Or do we trust the God of the Bible. The God who created al things; the Lord God from whom and for whom all things exist. The one who calls himself, ‘I AM’, the self-existing, sovereign, holy, merciful and good God whose goodness is not simply kindness but also moral rectitude (Ex 32-34). This God passionately loves righteousness and hates evil and will not endlessly tolerate it. He passionately loves people but insists that they turn from their evil ways and look to him alone for salvation and life. He is not a safe domesticated God, a genie from the bottle, but he is a God who is able to deal with the problem of evil and bring a new world of beauty out of the ashes of the old. It is this God that Christians trust.

The Bible is at every point a challenge to faith. The slaughter of the Canaanites reveals the God we trust. It is a dividing line. It asks, ‘Who is your God’? If he is not the God who vanquishes the Canaanites he is not the God of the Bible.

What is the Bible story?

We cannot know the Bible God except through the Bible story. We cannot understand the slaughter of the Canaanites if we do not understand its place in the Biblical narrative. Holy war (which the slaughter of the Canaanites is) can only be understood within the context of a story where God is active eradicating sin and renewing creation; the Bible is the story of judgement and salvation.

The Bible story preeminently reveals God. It begins with God creating all things. Humanity, we discover, is God’s crowning creation, creatures made in God’s own image. We resemble God and represent God in creation (Gen 1:26,27). Our role was to manage creation on God’s behalf and to enjoy it as his gift (Gen 1:27-31). Above all, we were made to have a relationship with our Creator; in this would lie our greatest joy (3:8). God looked on all he had created and pronounced it ‘very good’ (Gen 1:31). The future look rosy.

But it was not to be. Humanity, given personal agency, did the unreasonable and unthinkable – we rebelled against our Creator. Driven by the desire to be God and make our own god-like decisions we disobeyed. We listened to the beguiling voice of the serpent and did what God had forbidden. It was a fatal moment and it has shaped humanity ever since. Even those who reject the historicity of the fall recognise the profound analysis of the human psyche it describes; the human condition now is man at odds with everything, even himself.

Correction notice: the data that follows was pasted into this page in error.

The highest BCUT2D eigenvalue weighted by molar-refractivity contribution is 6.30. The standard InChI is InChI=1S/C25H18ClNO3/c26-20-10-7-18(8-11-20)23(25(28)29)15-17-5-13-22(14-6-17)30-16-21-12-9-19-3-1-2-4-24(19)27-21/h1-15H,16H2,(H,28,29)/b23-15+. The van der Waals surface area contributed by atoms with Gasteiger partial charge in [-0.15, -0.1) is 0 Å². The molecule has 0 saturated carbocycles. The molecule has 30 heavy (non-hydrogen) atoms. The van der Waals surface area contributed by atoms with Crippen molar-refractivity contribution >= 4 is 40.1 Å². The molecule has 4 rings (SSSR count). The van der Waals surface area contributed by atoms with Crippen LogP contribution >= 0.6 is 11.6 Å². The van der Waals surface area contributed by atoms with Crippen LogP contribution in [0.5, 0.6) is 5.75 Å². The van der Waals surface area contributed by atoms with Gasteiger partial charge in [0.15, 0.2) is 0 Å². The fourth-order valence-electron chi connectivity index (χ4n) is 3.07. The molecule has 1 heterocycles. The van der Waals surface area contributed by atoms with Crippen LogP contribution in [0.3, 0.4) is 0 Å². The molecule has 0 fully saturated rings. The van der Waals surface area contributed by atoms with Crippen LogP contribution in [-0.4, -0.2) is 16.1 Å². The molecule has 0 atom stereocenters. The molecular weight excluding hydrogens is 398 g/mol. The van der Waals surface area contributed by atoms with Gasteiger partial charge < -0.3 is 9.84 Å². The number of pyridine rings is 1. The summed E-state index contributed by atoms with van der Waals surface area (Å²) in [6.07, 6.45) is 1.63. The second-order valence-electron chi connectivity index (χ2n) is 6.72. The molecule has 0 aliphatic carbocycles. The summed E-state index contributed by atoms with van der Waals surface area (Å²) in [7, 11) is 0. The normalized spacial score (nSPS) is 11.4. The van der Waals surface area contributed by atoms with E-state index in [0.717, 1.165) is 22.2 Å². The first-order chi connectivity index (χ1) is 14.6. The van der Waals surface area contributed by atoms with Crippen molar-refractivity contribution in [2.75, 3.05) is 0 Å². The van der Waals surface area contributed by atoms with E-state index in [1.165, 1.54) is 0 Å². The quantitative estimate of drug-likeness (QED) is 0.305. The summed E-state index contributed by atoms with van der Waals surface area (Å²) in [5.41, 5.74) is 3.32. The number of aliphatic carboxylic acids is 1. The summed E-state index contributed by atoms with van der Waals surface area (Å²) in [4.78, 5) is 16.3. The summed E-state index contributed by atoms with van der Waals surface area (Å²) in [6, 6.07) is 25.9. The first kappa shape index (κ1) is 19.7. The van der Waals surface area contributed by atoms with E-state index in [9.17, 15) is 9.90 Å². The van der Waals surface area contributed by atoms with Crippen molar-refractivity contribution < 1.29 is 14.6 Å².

From that moment the story of history becomes how God deals with rebellion in his universe. Put simply, God’s plan, in the face of rebellion, was to act in both judgement and salvation. He would destroy the evil and create a new world where rebellion and evil would be no more. Moreover he would populate the new world with a nation called from the old world. These would be those who repented of their rebellion and evil, and bowed to his sovereignty. Through the gateway of the cross God devised a means whereby those banished could be reconciled. For God, reconciliation was not an easy matter, It was not simply a case of forgive and forget. God is just, indeed he is the Judge of all the earth. A debt must be paid. Justice must be done. His eye for an eye (lex talionis) justice of proper equivalence must be honoured and so we have the story of God in Jesus being wounded for our transgressions and bruised for our iniquities. The story of the cross only makes sense if you take seriously the God of the Bible and human sin. And those who will be part of the new world are those who look to Jesus as their sin-bearer.